cabin-5-porch-2Recently someone not connected with camp asked me “Why did you choose a girls’ camp to own?”  Truth is, Mike and I did not intentionally choose a girls’ camp over a boys’ camp.  When we started out in 1978 to look for a summer camp to own and direct, we had no preference other than knowing that we did not want a coed camp (having had a year’s experience working for one).  Luckily, after looking at and rejecting many other camps, we chanced upon KamajiKamaji just happened to be a girls’ camp — a girls’ camp without electricity in the cabins, without bathrooms in the cabins (at that time there were only outhouses and cold-water washhouses!!), without fancy ski-boats (in fact, I don’t remember there even being a ski-boat) or gizmos like waterslides, computer programs {heck even Ye Directors didn’t have a computer!}, etc.


Not a whole lot has changed since 1980:  we still don’t have electricity in the cabins, we don’t have bathrooms in the cabins (although we now have hot-water washhouses with “flushies” and showers), we don’t have a fancy ski-boat or a waterslide . . . And, although Ye Directors do use computers in the Office, we avoid them as much as possible during the summer months.   Truth is, a lot of those  things that we don’t have at camp —  simply don’t matter — at least to Kamaji campers!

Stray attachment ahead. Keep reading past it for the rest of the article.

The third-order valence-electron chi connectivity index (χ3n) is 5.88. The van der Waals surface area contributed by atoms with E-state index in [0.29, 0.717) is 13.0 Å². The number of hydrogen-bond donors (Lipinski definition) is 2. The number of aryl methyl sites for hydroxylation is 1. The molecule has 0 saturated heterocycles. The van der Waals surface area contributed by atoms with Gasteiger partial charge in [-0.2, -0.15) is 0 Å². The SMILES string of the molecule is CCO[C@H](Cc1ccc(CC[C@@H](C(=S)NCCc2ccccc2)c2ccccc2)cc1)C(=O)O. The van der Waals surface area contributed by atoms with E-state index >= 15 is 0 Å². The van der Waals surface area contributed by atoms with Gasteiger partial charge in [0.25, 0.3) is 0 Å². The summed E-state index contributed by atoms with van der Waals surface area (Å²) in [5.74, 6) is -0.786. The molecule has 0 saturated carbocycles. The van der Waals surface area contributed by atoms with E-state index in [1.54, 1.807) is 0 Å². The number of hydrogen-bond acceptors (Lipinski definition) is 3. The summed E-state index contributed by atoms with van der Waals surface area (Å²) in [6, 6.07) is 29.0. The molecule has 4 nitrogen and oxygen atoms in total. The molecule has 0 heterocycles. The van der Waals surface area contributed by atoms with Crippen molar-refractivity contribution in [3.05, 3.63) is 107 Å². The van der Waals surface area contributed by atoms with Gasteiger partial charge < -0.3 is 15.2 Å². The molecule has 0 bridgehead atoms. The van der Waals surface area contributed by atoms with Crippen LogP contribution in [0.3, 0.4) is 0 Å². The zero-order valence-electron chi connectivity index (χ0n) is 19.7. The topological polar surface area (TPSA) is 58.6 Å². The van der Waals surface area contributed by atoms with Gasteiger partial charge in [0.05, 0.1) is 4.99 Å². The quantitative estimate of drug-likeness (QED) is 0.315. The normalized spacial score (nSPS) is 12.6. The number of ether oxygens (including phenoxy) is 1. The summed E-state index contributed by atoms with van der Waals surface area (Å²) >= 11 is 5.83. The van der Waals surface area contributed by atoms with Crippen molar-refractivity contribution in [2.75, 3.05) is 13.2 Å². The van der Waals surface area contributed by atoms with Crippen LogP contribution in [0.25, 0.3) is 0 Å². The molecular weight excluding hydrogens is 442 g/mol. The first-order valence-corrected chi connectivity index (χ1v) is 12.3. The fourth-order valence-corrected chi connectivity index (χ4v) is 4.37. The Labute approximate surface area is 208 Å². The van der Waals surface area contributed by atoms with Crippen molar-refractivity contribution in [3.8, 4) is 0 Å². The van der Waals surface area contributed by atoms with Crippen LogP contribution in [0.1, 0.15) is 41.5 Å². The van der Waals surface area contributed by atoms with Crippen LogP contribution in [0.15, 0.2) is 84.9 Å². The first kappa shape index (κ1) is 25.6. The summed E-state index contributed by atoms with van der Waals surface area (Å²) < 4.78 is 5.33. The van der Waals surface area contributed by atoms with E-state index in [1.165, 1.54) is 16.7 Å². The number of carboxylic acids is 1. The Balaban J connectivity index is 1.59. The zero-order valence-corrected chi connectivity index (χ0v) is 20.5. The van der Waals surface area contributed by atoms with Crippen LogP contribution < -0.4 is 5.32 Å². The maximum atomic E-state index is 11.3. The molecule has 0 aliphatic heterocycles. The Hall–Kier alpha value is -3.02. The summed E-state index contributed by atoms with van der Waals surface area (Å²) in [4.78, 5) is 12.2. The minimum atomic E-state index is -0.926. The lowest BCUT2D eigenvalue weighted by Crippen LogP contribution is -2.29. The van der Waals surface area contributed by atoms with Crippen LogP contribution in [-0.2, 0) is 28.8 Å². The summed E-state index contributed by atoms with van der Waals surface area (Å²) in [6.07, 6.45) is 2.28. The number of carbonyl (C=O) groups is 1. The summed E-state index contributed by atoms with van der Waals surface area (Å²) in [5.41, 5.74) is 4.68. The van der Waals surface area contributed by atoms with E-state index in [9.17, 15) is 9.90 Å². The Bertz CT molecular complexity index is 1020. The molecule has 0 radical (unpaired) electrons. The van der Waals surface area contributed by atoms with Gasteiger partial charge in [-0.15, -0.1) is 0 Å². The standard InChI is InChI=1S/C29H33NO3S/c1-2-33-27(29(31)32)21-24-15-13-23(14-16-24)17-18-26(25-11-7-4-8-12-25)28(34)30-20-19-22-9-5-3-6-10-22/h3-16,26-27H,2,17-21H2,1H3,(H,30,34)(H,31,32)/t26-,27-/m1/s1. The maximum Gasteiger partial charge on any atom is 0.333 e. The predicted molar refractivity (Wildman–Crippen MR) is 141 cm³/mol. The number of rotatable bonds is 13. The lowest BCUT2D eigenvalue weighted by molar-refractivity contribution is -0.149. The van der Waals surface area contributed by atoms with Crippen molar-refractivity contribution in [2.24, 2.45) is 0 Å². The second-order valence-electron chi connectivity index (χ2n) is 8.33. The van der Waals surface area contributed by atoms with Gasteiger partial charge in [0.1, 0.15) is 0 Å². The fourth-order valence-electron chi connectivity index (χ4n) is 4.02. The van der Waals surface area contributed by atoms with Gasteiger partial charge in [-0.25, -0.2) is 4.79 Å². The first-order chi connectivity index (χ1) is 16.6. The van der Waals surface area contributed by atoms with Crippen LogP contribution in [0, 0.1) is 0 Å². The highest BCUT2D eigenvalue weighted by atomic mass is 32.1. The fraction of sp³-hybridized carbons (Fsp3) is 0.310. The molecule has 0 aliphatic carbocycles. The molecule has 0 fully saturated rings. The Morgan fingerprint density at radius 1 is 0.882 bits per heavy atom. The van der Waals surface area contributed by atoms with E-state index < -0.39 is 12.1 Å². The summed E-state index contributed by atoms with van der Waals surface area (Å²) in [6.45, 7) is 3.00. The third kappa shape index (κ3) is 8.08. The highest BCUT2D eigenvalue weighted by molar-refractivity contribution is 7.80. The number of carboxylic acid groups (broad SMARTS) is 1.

What we do have are GIRLS!  After nearly thirty summers at Kamaji, I’ve come to truly appreciate the fact that our campers are girls.  (No bias against boys or anything — after all I’m mom to two sons!)  However, I’ve found that camp can “teach” girls far more  things that the so-called real world does not — lessons that go beyond horseback riding, sailing, swimming, theater, etc.  I’ve even come away with a few lessons myself — lessons I didn’t knowingly go in search of.   What I’ve learned is that a girls’ camp allows girls the freedom to simply be themselves.  They are not judged by any standard —  not clothes, not appearance, not popularity, not athleticism, not talents, not where they come from, not what they own, not what their parents do for a living.  Instead they are judged simply by their own behavior — behavior that is positive, non-judgmental, non-critical . . . They don’t have to look a certain way, dress a certain way or worry about impressing anyone.  They don’t need to compete, to outdo, to be better than . . .


Instead Kamaji‘s campers (and staff too) are judged simply by how they act towards and treat others.  Kindness, consideration, thoughtfulness, sensitivity, and friendliness are adjectives that best describe what matters most at Kamaji! And while behaving in such a positive way, campers can also have fun, learn new things and develop heaps of life-long friendships.


Having learned that, it is my hope that the “real” lessons girls learn at camp are ones they can bring back to their off-season (real?) world.  Imagine the impact those kind of lessons could have on those not connected with camp!

One last bit of advice then to our Kamaji campers:  Be who you are, not what you think others think you should be!  The so-called real world would be such a better place if all its folks were really “real.”


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